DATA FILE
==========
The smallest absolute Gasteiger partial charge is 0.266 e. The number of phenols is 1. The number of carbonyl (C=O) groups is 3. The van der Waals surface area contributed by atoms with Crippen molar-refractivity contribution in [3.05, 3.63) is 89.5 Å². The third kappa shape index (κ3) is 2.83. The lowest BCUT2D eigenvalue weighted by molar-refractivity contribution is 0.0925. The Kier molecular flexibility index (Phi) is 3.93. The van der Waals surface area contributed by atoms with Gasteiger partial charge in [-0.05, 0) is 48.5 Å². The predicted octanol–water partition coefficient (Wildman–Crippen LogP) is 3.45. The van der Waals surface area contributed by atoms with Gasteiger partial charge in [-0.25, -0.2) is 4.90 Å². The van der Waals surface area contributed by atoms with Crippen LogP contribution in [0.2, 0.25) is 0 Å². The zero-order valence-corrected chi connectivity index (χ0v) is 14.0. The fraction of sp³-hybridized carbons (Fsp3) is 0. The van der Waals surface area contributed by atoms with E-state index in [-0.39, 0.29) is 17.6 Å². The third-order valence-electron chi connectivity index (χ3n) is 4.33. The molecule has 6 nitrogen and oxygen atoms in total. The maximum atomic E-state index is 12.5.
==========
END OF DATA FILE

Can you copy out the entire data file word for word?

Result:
The smallest absolute Gasteiger partial charge is 0.266 e. The number of phenols is 1. The number of carbonyl (C=O) groups is 3. The van der Waals surface area contributed by atoms with Crippen molar-refractivity contribution in [3.05, 3.63) is 89.5 Å². The third kappa shape index (κ3) is 2.83. The lowest BCUT2D eigenvalue weighted by molar-refractivity contribution is 0.0925. The Kier molecular flexibility index (Phi) is 3.93. The van der Waals surface area contributed by atoms with Gasteiger partial charge in [-0.05, 0) is 48.5 Å². The predicted octanol–water partition coefficient (Wildman–Crippen LogP) is 3.45. The van der Waals surface area contributed by atoms with Gasteiger partial charge in [-0.25, -0.2) is 4.90 Å². The van der Waals surface area contributed by atoms with Crippen LogP contribution in [0.2, 0.25) is 0 Å². The zero-order valence-corrected chi connectivity index (χ0v) is 14.0. The fraction of sp³-hybridized carbons (Fsp3) is 0. The van der Waals surface area contributed by atoms with E-state index in [-0.39, 0.29) is 17.6 Å². The third-order valence-electron chi connectivity index (χ3n) is 4.33. The molecule has 6 nitrogen and oxygen atoms in total. The maximum atomic E-state index is 12.5.